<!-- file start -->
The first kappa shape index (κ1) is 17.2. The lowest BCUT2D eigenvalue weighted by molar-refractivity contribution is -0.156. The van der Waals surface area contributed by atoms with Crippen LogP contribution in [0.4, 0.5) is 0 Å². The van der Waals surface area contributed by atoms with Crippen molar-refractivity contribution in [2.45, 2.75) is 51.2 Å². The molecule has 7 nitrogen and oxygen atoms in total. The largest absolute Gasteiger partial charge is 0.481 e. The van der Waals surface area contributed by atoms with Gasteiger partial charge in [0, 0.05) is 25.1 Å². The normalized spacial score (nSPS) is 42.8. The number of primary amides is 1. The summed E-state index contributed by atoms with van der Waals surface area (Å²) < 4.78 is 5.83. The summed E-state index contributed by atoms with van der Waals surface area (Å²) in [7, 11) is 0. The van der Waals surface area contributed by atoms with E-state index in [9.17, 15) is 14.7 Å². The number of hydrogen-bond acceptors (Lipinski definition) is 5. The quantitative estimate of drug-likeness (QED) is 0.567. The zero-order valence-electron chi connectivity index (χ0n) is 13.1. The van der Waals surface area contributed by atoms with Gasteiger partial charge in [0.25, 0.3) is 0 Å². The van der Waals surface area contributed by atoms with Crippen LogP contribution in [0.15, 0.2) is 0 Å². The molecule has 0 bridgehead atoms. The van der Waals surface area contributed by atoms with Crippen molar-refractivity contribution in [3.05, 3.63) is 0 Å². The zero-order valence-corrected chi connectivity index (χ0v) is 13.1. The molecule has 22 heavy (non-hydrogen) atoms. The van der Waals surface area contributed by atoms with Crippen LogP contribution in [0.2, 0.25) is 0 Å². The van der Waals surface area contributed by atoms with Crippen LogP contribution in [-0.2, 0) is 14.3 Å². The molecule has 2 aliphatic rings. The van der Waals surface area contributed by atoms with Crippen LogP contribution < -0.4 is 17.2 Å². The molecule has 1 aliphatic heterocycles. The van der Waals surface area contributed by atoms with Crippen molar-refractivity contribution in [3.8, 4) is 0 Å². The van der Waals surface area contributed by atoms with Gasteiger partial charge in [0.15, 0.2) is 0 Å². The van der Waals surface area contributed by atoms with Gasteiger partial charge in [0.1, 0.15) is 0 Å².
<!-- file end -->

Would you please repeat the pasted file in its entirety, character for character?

The first kappa shape index (κ1) is 17.2. The lowest BCUT2D eigenvalue weighted by molar-refractivity contribution is -0.156. The van der Waals surface area contributed by atoms with Crippen LogP contribution in [0.4, 0.5) is 0 Å². The van der Waals surface area contributed by atoms with Crippen molar-refractivity contribution in [2.45, 2.75) is 51.2 Å². The molecule has 7 nitrogen and oxygen atoms in total. The largest absolute Gasteiger partial charge is 0.481 e. The van der Waals surface area contributed by atoms with Gasteiger partial charge in [0, 0.05) is 25.1 Å². The normalized spacial score (nSPS) is 42.8. The number of primary amides is 1. The summed E-state index contributed by atoms with van der Waals surface area (Å²) < 4.78 is 5.83. The summed E-state index contributed by atoms with van der Waals surface area (Å²) in [7, 11) is 0. The van der Waals surface area contributed by atoms with E-state index in [9.17, 15) is 14.7 Å². The number of hydrogen-bond acceptors (Lipinski definition) is 5. The quantitative estimate of drug-likeness (QED) is 0.567. The zero-order valence-electron chi connectivity index (χ0n) is 13.1. The van der Waals surface area contributed by atoms with Gasteiger partial charge in [0.25, 0.3) is 0 Å². The van der Waals surface area contributed by atoms with Crippen LogP contribution in [0.15, 0.2) is 0 Å². The molecule has 0 bridgehead atoms. The van der Waals surface area contributed by atoms with Crippen molar-refractivity contribution in [3.05, 3.63) is 0 Å². The zero-order valence-corrected chi connectivity index (χ0v) is 13.1. The molecule has 22 heavy (non-hydrogen) atoms. The van der Waals surface area contributed by atoms with Crippen LogP contribution in [0.2, 0.25) is 0 Å². The van der Waals surface area contributed by atoms with Crippen LogP contribution in [-0.2, 0) is 14.3 Å². The molecule has 2 aliphatic rings. The van der Waals surface area contributed by atoms with Crippen LogP contribution < -0.4 is 17.2 Å². The molecule has 1 aliphatic heterocycles. The van der Waals surface area contributed by atoms with Crippen molar-refractivity contribution in [3.8, 4) is 0 Å². The van der Waals surface area contributed by atoms with Gasteiger partial charge in [0.15, 0.2) is 0 Å². The van der Waals surface area contributed by atoms with Gasteiger partial charge in [0.1, 0.15) is 0 Å².